Angelica has spent the last decade in the culinary PR industry and currently oversees the Food & Beverage Department at The Dana Agency. In addition to her love of food, she has always been an advocate for diversity and underrepresented groups. Impassioned by recent world events, her unwavering quest toward equal human rights led her to launching the agency’s first-ever Diversity Program earlier this year. Now, as the Director of Diversity, Inclusion & Culture at the agency, Angelica aims to help educate employees on the topics of cross-cultural awareness, implicit bias and microaggressions, as well as amplifying BIPOC and LGBTQ+ voices in the industry by creating a quarterly pro bono campaign to offer complimentary PR services for businesses owned by these marginalized communities. 

Angelica Galan ’12

We recently connected with Angelica to learn more about her work in the field and to share some of her advice for students.

Tell us a little about your work.

“I’ve been a culinary publicist in Miami for about 10 years and have worked with incredible chefs and restaurateurs. Earlier this year, after the devastating death of George Floyd and the uprising of the Black Lives Matter movement, I launched The Dana Agency’s first-ever Diversity program with the mission to positively impact marginalized communities such as BIPOC and LGBTQ+ both internally at our agency and externally through the industries we do business with, as well as within our community. I established a Diversity committee that is responsible for upholding this mission by executing actionable goals and providing educational resources to the entire agency. We developed a pro bono campaign to offer BIPOC and LGBTQ+ owned businesses complimentary services every quarter. I also lead monthly group discussions for the agency where we discuss various topics including the Black Lives Matter movement, LGBTQ History, Allyship, Voting and more.”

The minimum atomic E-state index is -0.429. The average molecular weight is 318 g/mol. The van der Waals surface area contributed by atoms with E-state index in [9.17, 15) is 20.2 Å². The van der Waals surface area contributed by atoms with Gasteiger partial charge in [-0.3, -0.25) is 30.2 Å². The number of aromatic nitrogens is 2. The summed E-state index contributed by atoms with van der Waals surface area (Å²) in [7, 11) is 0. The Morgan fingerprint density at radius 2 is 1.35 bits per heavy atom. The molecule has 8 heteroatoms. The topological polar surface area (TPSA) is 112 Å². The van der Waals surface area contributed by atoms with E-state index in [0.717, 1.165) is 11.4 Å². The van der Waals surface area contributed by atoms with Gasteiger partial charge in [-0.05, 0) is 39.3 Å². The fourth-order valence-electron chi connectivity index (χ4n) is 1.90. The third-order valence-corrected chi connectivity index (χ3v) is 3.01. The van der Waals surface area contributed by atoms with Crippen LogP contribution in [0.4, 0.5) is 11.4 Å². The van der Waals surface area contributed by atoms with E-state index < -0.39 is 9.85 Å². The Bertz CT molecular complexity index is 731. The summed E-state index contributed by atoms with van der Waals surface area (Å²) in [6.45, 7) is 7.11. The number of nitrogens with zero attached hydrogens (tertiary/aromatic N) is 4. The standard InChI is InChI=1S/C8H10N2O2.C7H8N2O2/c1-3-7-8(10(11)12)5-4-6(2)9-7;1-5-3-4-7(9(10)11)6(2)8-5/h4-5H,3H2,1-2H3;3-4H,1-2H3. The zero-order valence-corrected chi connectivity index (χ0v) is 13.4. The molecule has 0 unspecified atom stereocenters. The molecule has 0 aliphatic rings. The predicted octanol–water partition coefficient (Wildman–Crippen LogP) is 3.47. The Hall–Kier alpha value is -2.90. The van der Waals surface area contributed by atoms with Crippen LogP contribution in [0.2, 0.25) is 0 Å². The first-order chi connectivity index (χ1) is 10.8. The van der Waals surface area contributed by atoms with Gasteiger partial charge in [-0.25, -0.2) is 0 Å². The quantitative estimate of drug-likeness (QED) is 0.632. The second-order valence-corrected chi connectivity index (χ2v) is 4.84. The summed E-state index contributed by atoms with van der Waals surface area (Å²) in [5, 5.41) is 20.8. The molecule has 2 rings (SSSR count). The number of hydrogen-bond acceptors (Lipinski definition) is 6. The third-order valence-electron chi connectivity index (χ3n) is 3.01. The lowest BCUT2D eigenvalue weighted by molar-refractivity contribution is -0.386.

How did your experiences as an Emerson student help prepare you for work in diversity and inclusion?

“Emerson played a significant role in the journey to my work in diversity and inclusion by providing an incredibly inclusive and open environment at the school. It was incorporated into all aspects of life at Emerson – the dorms, classes, extracurricular activities – so I graduated equipped with the knowledge and experiences that are necessary in this work. The college has always been a pioneer in creating inclusive spaces and educating students about the power of communication, and I still look to them as a leader in these conversations and an example for my work.”

What advice would you give students who are concerned about finding the most inclusive employers?

“If there is anything I’ve learned, it’s to listen to your gut. While it might be more challenging these days to evaluate a workspace and the environment, be specific in the questions you ask your potential employer. What are your non-negotiables?”

Heading into 2021, while we don’t have a crystal ball, where do you see the future of this work?

“While this work is not new and has always been essential, I see it in the driver’s seat in the near future. 2020 has proven that companies and people can no longer hide behind performative allyship and need to take purposeful action. The work in diversity, equity and inclusion holds everyone accountable and is the driving force behind change.”

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